But these points should not console politicians making stringent spending cuts. Themselves guaranteed a job and a warm place to spend their days throughout the recession, they should not think that by the next election, people harmed by their policies will have got so used to being poorer, jobless or homeless as to be willing to leave the authors of their miseries unpunished. They might have coped somehow, and still be able to laugh and enjoy aspects of life, but adapting is not the same as forgiving.

In fact, there is a problem with the way politicians justify actions that have a swingeing and widespread effect on individual lives. The standard trick is to blame the necessity for it on their predecessors in government. So the current Coalition blames it all on Labour, not mentioning the bankers nor the unbridled greed of financiers in the years that preceded the crash of 2008. It is undoubtedly true that there are uncomfortable things to be done as a result of the mess the money men made, but a suspicion generated in the minds of those who bear the burden is that if the blame is not fairly apportioned, part of the remedy conceals ideological and not genuinely economic motivations. Suppose this latter is true, as some commentators say: well, people will adjust just the same, and cope just the same, but they will be even less inclined to forgive when the time comes.

What makes the prospect of hard times often harder to bear than the reality of them when they arrive is uncertainty. Initial uncertainty makes everything seem worse; once one knows the facts about how one is going to be affected, it becomes easier to look for solutions. One problem with the current situation is that the Coalition Government came into office promising hard times; months went by before the announcement of the spending review, with leaks and speculations somewhat blunting its impact; but the delay added to the uncertainty, and to the dragged-out sense of an impending worsening of the situation. And even now that the announcement has been made, many public sector employees still do not know whether or when the axe will fall on them – likewise for many in the private sector whose companies are affected by the public sector. So the uncertainty continues, a nagging anxiety for hundreds of thousands of people who can't plan, who wake each morning with that feeling that there is something bad happening to them, who pencil figures on envelopes and wonder about the mortgage and the bills, the insurance policies and the car expenses.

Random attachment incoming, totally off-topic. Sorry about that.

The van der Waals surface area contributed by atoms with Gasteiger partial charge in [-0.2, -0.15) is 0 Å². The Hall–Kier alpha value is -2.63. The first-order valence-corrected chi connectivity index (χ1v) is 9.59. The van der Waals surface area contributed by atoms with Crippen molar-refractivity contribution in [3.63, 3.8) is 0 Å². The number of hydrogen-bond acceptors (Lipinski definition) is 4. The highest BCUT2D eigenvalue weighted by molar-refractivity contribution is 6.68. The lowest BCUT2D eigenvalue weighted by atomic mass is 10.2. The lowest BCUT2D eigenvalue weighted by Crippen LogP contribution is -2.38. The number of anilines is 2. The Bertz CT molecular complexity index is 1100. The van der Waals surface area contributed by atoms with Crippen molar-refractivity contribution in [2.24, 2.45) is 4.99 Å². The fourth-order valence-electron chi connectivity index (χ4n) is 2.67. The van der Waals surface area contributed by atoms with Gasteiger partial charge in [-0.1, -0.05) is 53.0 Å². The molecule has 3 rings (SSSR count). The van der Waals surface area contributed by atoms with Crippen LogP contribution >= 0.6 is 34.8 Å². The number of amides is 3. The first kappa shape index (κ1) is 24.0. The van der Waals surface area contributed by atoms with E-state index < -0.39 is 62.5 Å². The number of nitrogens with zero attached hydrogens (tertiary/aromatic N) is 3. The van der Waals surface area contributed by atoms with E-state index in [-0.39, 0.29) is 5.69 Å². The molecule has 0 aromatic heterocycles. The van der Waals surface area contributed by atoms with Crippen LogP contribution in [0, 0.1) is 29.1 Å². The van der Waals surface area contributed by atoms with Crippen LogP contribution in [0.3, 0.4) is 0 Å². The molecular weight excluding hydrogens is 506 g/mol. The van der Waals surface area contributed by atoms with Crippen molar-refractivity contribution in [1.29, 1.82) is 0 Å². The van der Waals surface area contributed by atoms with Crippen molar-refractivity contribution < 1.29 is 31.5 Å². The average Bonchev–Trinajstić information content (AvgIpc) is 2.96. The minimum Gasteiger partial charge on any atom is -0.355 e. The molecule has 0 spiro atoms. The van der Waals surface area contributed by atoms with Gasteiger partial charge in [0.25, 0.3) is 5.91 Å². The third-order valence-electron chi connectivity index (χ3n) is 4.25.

No doubt politicians could not take necessary decisions if they paid too much attention to the subjective texture of individual lives, though in an ideal world it would be that texture which would govern all decisions. For the individuals themselves, one consolation is that the moment they know what is going to happen to them personally, they can begin the more positive task of responding. The passivity of waiting, the powerlessness of uncertainty, are the abrasive things: action is a blessing in those circumstances.

Dickens's Hard Times begins with Mr Gradgrind, "the man of realities and calculations", demanding nothing but the facts. Dickens intended him to be an example of the wrong kind of education because he excluded the poetry of life, but in actual hard times there is much to be said with facts. Possessing them is what turns the depressing and worrying period of anticipation into the coping and solution-finding period that inevitably follows.

If there is hope in the current gloom, it is that whatever we feel now about the coming savage retrenchment in the economy that many will have to put up with, they will indeed eventually put up with it, and survive. But they will not forget.